Wave is Dead

Given that I've called Wave's doom from day one, I feel I have the right to comment once more on this silly undertaking.

First, even Wave's start was problematic. Google used the Wave announcement to suck the air out of an event Microsoft was holding on the same day, which was at best childish behavior, and personally I consider it unfair business practice.

Then, conceptually, Wave was a complete dud. Wave didn't offer even one interesting concept – seeing each others' keypresses is not a concept. That so many people got their knickers in such a twist over this shows just how banal and superficial the software world is, and why some of our best minds leave it in disgust to sell beer.

Technically, Wave was even more flawed. It threw out everything we've learned over the past decades in building internet apps, and replaced it with an ill-specified, unimplementable set of protocols that sent pieces of an extended form (!) of XML around, statefully and non-idempotently. Web-nativeness was an afterthought, and offline use wasn't even a consideration. That anyone took this crap seriously (hello Novell) is another sign of the shallowness that hampers progress in our field.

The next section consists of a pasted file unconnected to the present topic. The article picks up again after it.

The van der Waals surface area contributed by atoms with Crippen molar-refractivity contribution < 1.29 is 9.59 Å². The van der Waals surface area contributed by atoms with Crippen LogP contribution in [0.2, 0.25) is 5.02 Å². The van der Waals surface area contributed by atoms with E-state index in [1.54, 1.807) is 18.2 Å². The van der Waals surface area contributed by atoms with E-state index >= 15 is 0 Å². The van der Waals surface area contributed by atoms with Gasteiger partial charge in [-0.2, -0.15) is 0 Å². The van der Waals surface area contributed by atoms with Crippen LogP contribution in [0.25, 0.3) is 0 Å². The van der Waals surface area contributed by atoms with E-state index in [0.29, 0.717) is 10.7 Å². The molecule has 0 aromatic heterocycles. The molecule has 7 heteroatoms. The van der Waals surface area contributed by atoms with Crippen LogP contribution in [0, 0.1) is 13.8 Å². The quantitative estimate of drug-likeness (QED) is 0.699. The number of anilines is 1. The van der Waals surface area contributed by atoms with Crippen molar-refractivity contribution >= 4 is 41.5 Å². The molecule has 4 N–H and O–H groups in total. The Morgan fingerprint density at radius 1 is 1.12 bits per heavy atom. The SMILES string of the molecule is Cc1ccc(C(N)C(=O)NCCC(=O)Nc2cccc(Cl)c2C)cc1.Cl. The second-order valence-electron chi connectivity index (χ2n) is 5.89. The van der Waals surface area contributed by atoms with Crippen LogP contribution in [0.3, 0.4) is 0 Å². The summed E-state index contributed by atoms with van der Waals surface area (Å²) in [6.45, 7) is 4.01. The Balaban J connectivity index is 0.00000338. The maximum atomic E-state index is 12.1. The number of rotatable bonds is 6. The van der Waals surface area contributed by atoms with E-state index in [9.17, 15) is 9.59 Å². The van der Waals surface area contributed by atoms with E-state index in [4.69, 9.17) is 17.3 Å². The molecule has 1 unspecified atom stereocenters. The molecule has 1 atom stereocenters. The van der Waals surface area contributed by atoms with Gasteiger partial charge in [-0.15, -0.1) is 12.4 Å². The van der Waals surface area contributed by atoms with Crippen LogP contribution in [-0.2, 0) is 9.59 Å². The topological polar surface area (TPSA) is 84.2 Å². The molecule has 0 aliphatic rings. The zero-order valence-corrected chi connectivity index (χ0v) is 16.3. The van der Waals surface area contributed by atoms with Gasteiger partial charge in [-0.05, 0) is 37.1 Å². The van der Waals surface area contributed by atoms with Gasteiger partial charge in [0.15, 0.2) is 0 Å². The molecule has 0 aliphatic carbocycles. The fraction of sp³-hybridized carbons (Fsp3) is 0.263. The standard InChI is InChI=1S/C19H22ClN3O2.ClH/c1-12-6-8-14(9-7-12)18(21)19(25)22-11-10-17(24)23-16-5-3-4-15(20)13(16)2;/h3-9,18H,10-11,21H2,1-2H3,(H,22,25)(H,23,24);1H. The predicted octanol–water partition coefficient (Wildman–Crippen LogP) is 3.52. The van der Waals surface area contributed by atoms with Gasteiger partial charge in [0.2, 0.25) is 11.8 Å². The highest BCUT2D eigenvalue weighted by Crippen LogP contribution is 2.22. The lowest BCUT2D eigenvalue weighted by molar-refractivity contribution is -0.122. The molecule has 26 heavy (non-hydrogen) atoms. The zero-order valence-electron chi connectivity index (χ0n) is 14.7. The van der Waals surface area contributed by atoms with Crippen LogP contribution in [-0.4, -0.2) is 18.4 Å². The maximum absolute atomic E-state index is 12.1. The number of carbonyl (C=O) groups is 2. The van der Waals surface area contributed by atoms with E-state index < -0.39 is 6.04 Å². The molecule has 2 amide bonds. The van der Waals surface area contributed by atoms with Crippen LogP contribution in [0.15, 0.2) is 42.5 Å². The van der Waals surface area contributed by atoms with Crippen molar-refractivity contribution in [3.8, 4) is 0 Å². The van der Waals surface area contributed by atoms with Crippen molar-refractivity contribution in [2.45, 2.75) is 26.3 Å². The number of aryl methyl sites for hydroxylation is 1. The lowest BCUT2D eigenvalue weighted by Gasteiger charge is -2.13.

Every cloud has a silver lining. If there's one good thing about Wave it's that it showed that people long for new approaches to computing. Wave was like a Rorschach test, in which everybody saw what they wanted to see. In the end there was not much to see, and what was there was hideous. But still Wave showed that there's a possibility of introducing new concepts and having them adopted. If only someone found an interesting concept.

Long live the internet!

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